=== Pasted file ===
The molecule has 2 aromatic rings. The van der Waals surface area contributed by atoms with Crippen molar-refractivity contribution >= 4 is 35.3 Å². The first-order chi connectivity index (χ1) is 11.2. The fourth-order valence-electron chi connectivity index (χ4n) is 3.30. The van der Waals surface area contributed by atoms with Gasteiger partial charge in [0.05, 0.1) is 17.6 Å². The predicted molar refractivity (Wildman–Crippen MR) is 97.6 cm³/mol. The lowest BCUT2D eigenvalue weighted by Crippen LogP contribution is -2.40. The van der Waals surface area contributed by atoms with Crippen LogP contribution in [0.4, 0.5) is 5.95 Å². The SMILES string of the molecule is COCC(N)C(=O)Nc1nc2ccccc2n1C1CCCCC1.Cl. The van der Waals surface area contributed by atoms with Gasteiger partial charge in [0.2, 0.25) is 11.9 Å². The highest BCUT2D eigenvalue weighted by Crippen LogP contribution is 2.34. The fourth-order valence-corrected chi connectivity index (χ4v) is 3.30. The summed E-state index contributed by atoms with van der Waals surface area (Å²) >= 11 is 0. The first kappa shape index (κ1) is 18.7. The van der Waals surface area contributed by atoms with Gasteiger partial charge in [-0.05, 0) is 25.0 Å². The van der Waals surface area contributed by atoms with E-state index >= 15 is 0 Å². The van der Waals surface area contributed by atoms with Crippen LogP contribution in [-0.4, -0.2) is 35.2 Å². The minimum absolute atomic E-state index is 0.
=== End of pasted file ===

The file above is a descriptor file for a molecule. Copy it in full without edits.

The molecule has 2 aromatic rings. The van der Waals surface area contributed by atoms with Crippen molar-refractivity contribution >= 4 is 35.3 Å². The first-order chi connectivity index (χ1) is 11.2. The fourth-order valence-electron chi connectivity index (χ4n) is 3.30. The van der Waals surface area contributed by atoms with Gasteiger partial charge in [0.05, 0.1) is 17.6 Å². The predicted molar refractivity (Wildman–Crippen MR) is 97.6 cm³/mol. The lowest BCUT2D eigenvalue weighted by Crippen LogP contribution is -2.40. The van der Waals surface area contributed by atoms with Crippen LogP contribution in [0.4, 0.5) is 5.95 Å². The SMILES string of the molecule is COCC(N)C(=O)Nc1nc2ccccc2n1C1CCCCC1.Cl. The van der Waals surface area contributed by atoms with Gasteiger partial charge in [0.2, 0.25) is 11.9 Å². The highest BCUT2D eigenvalue weighted by Crippen LogP contribution is 2.34. The fourth-order valence-corrected chi connectivity index (χ4v) is 3.30. The summed E-state index contributed by atoms with van der Waals surface area (Å²) >= 11 is 0. The first kappa shape index (κ1) is 18.7. The van der Waals surface area contributed by atoms with Gasteiger partial charge in [-0.05, 0) is 25.0 Å². The van der Waals surface area contributed by atoms with E-state index >= 15 is 0 Å². The van der Waals surface area contributed by atoms with Crippen LogP contribution in [-0.4, -0.2) is 35.2 Å². The minimum absolute atomic E-state index is 0.